Can you remember the first time you heard of the game called “pickleball?” I do, and also recall wondering what the heck the game was. Now, it is Washington’s official state sport as of March 28 when Gov. Jay Inslee signed the bill making it such. He traveled to the unlikely birthplace of the sport to sign the bill: Bainbridge Island.
Way back in 1965, then-Washington state Rep. Joel Pritchard (later a congressman and lieutenant governor) and his friend Bill Bell finished a golf game and were looking for a backyard game for the families to play. Pritchard had a badminton court on his property on Bainbridge Island, but could not find enough badminton equipment for the bunch to use. Improvising, they gathered some ping-pong paddles, a whiffle ball, and started batting the ball back and forth over the badminton net. From that humble beginning, the fastest-growing sport in the United States sprouted.
Pritchard and Bell introduced their newly created game to their friend Barney McCullum, and together the three created rules for their game. Two years later they built a permanent court in the backyard of another friend, Bob O’Brian. As the game gained steam around the Pacific Northwest, Pickleball Inc., was founded in 1972 further legitimizing the sport.
The name “pickleball” seems to have a dual origin. Pritchard’s dog whose name was (you guessed it!) Pickles joined in the frolic by snatching the ball while in play and running off with it. Hence, Pickle’s ball. However, Joan Pritchard says she started calling the game pickleball because the cobbled together nature of the game reminded her of the “pickle boat” in crew racing where oarsmen were chosen from the leftovers of other boats.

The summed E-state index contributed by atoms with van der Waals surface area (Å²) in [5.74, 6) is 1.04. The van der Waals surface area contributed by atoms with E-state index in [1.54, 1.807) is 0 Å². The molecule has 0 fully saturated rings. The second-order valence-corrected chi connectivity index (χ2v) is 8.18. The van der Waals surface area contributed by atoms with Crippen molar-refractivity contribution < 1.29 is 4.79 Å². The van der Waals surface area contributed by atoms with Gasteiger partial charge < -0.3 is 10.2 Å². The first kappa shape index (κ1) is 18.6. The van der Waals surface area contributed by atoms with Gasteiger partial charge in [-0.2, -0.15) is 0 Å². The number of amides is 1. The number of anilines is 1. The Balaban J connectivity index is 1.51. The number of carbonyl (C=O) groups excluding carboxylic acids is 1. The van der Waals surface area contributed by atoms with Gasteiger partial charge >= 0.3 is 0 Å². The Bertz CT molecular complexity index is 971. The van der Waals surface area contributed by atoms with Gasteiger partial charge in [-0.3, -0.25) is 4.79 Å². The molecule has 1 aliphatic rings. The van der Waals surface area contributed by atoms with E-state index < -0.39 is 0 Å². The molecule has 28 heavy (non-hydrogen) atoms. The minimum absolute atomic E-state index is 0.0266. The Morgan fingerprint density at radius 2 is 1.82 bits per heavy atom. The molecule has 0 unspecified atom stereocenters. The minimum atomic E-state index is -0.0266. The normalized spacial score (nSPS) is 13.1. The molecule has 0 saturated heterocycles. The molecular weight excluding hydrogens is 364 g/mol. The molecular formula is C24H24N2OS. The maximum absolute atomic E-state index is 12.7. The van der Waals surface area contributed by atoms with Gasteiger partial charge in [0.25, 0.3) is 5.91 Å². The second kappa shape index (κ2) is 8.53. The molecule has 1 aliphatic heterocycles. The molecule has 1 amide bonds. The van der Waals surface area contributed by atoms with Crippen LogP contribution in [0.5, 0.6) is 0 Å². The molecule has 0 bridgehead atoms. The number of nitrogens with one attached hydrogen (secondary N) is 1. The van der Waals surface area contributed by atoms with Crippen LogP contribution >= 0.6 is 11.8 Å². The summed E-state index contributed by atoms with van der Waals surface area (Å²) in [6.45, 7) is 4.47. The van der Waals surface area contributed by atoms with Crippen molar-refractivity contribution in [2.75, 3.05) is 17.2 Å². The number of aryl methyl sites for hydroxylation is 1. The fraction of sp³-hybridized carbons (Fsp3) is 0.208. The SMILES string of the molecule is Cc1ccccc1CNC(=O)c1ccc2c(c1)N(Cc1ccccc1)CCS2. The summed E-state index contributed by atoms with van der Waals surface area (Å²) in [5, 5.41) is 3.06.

According to USA Pickleball Association, there are several reasons the game is “highly contagious.” It is easy to learn, appropriate for players of all ages and skill levels, a great social activity, healthy exercise for mind and body, and a “wonderful alternative for older players who used to play tennis, but have physical limitations such as hip, shoulder, knee, or other joint problems.” A recent convert from tennis to pickleball told me her draw to the sport: “It’s the ease and action. In tennis, usually the most hits on one point are three. In pickleball, it’s nine.”
Pickleball is popular in the Methow Valley, with courts available in the winter at the Methow Valley Community Center and the elementary school. In the warmer seasons, tennis courts around the valley and the Winthrop Rink also have pickleball lines. Here in Mazama, there is a pickleball court available for use by anyone at the Mazama Community Club. For information, see Methow Valley Pickleball on Facebook or email firstname.lastname@example.org.
Other news in Mazama: Alan Fahnestock reports that the funding for the fire hydrant project has reached its goal and further donations are not needed at this time. That’s certainly a successful outcome for another much-needed community project.
Looney Creek came calling very early this year with the warmer temperatures and snowmelt.